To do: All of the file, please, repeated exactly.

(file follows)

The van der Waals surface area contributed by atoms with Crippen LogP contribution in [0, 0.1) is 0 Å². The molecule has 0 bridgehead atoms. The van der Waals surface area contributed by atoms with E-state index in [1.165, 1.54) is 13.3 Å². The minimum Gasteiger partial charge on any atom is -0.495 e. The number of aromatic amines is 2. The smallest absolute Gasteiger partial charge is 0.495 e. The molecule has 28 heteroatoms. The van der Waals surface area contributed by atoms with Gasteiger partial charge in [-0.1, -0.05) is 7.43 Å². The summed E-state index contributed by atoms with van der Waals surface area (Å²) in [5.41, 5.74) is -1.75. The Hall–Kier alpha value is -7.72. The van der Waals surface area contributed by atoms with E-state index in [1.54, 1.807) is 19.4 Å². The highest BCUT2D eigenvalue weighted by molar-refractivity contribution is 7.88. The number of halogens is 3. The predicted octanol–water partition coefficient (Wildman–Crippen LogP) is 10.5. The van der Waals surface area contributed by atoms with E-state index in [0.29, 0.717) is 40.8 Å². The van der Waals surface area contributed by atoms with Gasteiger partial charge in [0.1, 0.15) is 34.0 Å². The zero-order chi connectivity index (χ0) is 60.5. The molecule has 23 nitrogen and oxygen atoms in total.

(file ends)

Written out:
The van der Waals surface area contributed by atoms with Crippen LogP contribution in [0, 0.1) is 0 Å². The molecule has 0 bridgehead atoms. The van der Waals surface area contributed by atoms with E-state index in [1.165, 1.54) is 13.3 Å². The minimum Gasteiger partial charge on any atom is -0.495 e. The number of aromatic amines is 2. The smallest absolute Gasteiger partial charge is 0.495 e. The molecule has 28 heteroatoms. The van der Waals surface area contributed by atoms with Gasteiger partial charge in [-0.1, -0.05) is 7.43 Å². The summed E-state index contributed by atoms with van der Waals surface area (Å²) in [5.41, 5.74) is -1.75. The Hall–Kier alpha value is -7.72. The van der Waals surface area contributed by atoms with E-state index in [1.54, 1.807) is 19.4 Å². The highest BCUT2D eigenvalue weighted by molar-refractivity contribution is 7.88. The number of halogens is 3. The predicted octanol–water partition coefficient (Wildman–Crippen LogP) is 10.5. The van der Waals surface area contributed by atoms with E-state index in [0.29, 0.717) is 40.8 Å². The van der Waals surface area contributed by atoms with Gasteiger partial charge in [0.1, 0.15) is 34.0 Å². The zero-order chi connectivity index (χ0) is 60.5. The molecule has 23 nitrogen and oxygen atoms in total.